There’s a colorful slot canyon in Arizona where the interplay of light and geometric sandstone create a remarkable effect.
Antelope Canyon consists of an upper and lower section, aptly named Upper Antelope Canyon (The Crack) and Lower Antelope Canyon (The Corkscrew).
Both parts exist on Navajo territory in northern Arizona.
Wind and rainwater eroded and smoothed out the orange sandstone through millions of years. Flash floods, especially during monsoon season, are also responsible for rushing water into the passage through 120-foot-high canyon walls.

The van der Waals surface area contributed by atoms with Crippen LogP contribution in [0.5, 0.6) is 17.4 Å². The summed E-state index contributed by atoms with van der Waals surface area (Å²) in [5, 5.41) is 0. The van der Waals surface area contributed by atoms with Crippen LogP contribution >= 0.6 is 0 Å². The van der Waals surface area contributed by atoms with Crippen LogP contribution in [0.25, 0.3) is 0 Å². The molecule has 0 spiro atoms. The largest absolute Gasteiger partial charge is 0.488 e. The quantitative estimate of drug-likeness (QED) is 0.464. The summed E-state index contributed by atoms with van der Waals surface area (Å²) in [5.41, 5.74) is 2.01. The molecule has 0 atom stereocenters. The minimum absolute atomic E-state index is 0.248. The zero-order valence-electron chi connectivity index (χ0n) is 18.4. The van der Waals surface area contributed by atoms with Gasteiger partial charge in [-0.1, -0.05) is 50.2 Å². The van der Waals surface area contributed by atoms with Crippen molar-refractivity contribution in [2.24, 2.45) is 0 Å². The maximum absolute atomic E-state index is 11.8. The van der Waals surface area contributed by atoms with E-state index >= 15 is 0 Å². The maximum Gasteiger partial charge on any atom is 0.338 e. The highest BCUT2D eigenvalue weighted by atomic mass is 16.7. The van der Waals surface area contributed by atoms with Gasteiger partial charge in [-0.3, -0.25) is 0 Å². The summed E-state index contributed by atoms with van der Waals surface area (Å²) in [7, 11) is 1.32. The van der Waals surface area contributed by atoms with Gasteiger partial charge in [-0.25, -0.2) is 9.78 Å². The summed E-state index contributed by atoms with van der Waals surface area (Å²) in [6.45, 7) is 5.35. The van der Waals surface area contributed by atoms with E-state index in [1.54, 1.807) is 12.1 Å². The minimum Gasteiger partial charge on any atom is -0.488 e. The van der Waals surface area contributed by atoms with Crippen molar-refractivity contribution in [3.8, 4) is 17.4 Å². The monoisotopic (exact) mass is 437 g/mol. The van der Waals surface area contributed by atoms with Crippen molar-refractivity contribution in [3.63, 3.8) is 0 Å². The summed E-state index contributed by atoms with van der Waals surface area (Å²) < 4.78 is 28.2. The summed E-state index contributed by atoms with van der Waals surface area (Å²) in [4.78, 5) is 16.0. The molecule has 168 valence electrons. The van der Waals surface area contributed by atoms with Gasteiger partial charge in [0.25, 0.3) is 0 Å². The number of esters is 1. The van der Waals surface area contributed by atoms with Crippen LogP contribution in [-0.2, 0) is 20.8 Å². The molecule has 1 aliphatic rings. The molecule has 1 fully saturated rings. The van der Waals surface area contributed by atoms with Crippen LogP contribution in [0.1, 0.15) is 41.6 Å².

After all, the Navajo name for Upper Antelope Canyon is “Tsé bighánílíní,” which translates to “the place where water runs through rocks.”
The Lower Antelope Canyon is called “Hasdest” or “spiral rock arches” in the Navajo language.
The Navajo tribe converted Antelope Canyon into Navajo Tribal Park in 1997. It’s since grown into one of the most popular and scenic slot canyon destination in the American Southwest.
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